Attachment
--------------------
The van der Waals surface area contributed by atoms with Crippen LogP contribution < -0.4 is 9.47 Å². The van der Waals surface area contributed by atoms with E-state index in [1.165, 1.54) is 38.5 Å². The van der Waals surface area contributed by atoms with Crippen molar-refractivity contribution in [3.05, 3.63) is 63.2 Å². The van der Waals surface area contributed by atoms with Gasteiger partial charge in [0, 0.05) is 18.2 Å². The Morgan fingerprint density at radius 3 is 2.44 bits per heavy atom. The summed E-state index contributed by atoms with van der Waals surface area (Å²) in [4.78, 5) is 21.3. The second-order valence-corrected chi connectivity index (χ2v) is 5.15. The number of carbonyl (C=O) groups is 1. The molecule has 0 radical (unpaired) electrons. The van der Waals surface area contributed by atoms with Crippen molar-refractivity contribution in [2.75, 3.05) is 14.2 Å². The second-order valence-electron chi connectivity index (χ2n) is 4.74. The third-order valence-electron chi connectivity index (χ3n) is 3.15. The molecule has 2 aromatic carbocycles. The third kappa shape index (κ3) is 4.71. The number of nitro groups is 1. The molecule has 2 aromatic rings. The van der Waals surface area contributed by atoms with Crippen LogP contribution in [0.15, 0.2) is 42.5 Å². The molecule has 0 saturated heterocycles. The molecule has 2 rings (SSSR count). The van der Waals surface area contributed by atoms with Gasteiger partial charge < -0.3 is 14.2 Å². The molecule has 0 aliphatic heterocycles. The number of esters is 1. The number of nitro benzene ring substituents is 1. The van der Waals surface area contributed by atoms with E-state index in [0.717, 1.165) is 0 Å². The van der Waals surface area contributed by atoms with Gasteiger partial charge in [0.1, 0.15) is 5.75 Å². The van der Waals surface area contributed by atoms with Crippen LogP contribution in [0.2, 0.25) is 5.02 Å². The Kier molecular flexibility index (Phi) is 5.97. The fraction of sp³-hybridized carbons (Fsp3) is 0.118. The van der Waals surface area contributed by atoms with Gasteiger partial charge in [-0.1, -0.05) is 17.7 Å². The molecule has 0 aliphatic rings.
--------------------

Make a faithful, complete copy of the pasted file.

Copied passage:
The van der Waals surface area contributed by atoms with Crippen LogP contribution < -0.4 is 9.47 Å². The van der Waals surface area contributed by atoms with E-state index in [1.165, 1.54) is 38.5 Å². The van der Waals surface area contributed by atoms with Crippen molar-refractivity contribution in [3.05, 3.63) is 63.2 Å². The van der Waals surface area contributed by atoms with Gasteiger partial charge in [0, 0.05) is 18.2 Å². The Morgan fingerprint density at radius 3 is 2.44 bits per heavy atom. The summed E-state index contributed by atoms with van der Waals surface area (Å²) in [4.78, 5) is 21.3. The second-order valence-corrected chi connectivity index (χ2v) is 5.15. The number of carbonyl (C=O) groups is 1. The molecule has 0 radical (unpaired) electrons. The van der Waals surface area contributed by atoms with Crippen molar-refractivity contribution in [2.75, 3.05) is 14.2 Å². The second-order valence-electron chi connectivity index (χ2n) is 4.74. The third-order valence-electron chi connectivity index (χ3n) is 3.15. The molecule has 2 aromatic carbocycles. The third kappa shape index (κ3) is 4.71. The number of nitro groups is 1. The molecule has 2 aromatic rings. The van der Waals surface area contributed by atoms with Crippen LogP contribution in [0.15, 0.2) is 42.5 Å². The molecule has 0 saturated heterocycles. The molecule has 2 rings (SSSR count). The van der Waals surface area contributed by atoms with Gasteiger partial charge < -0.3 is 14.2 Å². The molecule has 0 aliphatic heterocycles. The number of esters is 1. The number of nitro benzene ring substituents is 1. The van der Waals surface area contributed by atoms with E-state index in [0.717, 1.165) is 0 Å². The van der Waals surface area contributed by atoms with Gasteiger partial charge in [0.1, 0.15) is 5.75 Å². The van der Waals surface area contributed by atoms with Crippen LogP contribution in [0.2, 0.25) is 5.02 Å². The Kier molecular flexibility index (Phi) is 5.97. The fraction of sp³-hybridized carbons (Fsp3) is 0.118. The van der Waals surface area contributed by atoms with Gasteiger partial charge in [-0.1, -0.05) is 17.7 Å². The molecule has 0 aliphatic rings.